Bilateral oophorectomy is associated with an increased risk of dementia, according to findings from a prospective cohort study in the journal Menopause.
The study did not reveal an association between unilateral oophorectomy and dementia.1
Investigators were unable to determine whether the connection between bilateral oophorectomy and dementia was conditional on hysterectomy or the use of hormone therapy (HT).
“Although an increase in dementia after bilateral oophorectomy is biologically plausible, limited statistical power hampers the precision of the estimates,” they wrote.
The study followed 24,851 female nurses from the Danish Nurse Cohort (DNC) from age 60 or entry into the cohort, whichever came last, beginning in 1993. The women were followed up with until their date of dementia, death, emigration, or the end of follow-up in December 2018.
During 334,420 person-years of follow-up, 5% of the nurses developed dementia.
A nurse diagnosed with dementia was generally more likely to be a previous smoker, non-alcohol drinker, of older menarche age (12 years or older), nulliparous, and diagnosed with depression prior to dementia. She was also less likely to have used hormonal contraception at baseline than a nurse not diagnosed with dementia.
Overall, 7.9% of nurses contributed with person-time after bilateral oophorectomy versus 4.1% of nurses who contributed person-time after unilateral oophorectomy.
Among nurses who underwent bilateral oophorectomy, 19.1% were younger than 51—a proxy for premenopausal—at the time of the procedure, and 80.9% were at least 51 years old.
In contrast to nurses without oophorectomy, a nurse with bilateral oophorectomy was more likely to have a BMI >30 kg/m2, low-to- moderate physical activity, never smoke or drink, an earlier age at menarche, nulliparous and an HT user.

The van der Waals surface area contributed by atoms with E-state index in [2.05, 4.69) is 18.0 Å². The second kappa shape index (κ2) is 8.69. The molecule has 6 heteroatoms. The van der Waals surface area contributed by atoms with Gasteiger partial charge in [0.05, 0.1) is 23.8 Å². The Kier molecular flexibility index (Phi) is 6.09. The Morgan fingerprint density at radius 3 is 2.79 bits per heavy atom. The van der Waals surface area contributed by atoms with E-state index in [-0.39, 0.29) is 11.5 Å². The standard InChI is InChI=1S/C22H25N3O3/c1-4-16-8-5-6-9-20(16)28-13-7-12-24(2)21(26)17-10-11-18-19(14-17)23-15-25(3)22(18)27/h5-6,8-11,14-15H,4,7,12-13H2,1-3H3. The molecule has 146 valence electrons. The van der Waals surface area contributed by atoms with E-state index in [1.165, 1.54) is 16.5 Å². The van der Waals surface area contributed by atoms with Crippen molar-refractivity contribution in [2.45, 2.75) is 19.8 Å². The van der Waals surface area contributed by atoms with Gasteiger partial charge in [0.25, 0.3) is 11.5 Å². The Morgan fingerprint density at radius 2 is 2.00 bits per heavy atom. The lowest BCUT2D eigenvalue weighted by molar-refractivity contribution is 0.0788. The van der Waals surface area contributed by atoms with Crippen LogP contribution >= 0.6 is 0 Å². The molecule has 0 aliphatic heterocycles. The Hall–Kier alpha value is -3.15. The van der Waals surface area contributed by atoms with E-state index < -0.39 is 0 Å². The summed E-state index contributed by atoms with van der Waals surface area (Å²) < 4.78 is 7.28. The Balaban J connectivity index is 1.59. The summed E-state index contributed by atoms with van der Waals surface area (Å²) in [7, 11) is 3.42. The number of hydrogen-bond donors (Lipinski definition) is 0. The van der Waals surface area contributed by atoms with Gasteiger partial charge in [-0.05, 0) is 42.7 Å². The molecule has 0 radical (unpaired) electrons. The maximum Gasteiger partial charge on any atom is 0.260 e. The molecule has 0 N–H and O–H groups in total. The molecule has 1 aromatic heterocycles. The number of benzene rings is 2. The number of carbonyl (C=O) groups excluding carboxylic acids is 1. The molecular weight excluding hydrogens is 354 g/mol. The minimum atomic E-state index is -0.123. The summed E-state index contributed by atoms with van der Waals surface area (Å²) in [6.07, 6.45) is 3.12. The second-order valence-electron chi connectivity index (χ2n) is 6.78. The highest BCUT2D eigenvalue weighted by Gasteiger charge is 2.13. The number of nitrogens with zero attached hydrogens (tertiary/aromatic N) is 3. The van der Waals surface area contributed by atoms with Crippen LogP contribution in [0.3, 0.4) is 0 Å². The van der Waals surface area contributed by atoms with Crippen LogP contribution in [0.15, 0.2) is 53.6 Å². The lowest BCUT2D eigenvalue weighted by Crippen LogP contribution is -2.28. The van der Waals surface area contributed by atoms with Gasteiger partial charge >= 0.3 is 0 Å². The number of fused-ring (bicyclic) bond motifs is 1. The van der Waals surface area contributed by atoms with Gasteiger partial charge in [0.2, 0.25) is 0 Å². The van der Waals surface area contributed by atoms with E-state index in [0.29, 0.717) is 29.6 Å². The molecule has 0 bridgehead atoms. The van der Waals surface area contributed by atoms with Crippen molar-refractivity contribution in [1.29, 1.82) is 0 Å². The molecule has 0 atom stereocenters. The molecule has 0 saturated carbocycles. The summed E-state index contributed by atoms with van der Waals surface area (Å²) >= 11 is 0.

A nurse with unilateral oophorectomy was prone to be nulliparous, have a high BMI, use HT, be a current smoker and drink alcohol heavily—more than 14 units per week—but have a high level of physical activity.
In total, 81.1% of women with bilateral oophorectomy had a hysterectomy, representing 6.4% of the study population.
In adjusted analyses, there was an 18% higher rate of dementia after bilateral oophorectomy and a 13% lower rate following unilateral oophorectomy compared to nurses who retained their ovaries.
Similar effects were found after stratification, according to age at oophorectomy, but no statistically significant modifying effects of hysterectomy or HT were discovered (Pinteraction ≥ 0.60).
“The increased rate of dementia following bilateral oophorectomy is biologically plausible and might be explained by the permanent loss of ovarian sex steroids after oophorectomy with a concomitant loss of neuroprotection from estrogen,” wrote the authors.
The investigators expected postmenopausal bilateral oophorectomy to not impact dementia rates because the decrease in circulating estrogen is much less pronounced when surgery occurs after menopause compared to premenopausal oophorectomy. However, they found the highest dementia rates in postmenopausal oophorectomized women.
Because postmenopausal ovaries continue to produce androgens which are mostly aromatized to estrogens, the authors deem it biologically feasible that postmenopausal bilateral oophorectomy might increase dementia risk, although it is counterintuitive that premenopausal oophorectomy would be linked to lower rates of dementia than postmenopausal oophorectomy.
“This may relate to the precision of the estimates with wide confidence intervals that overlap between the two age groups,” the authors wrote.
Other studies have come to conflicting conclusions, so it remains difficult to determine possible association between oophorectomy at any age and risk of dementia.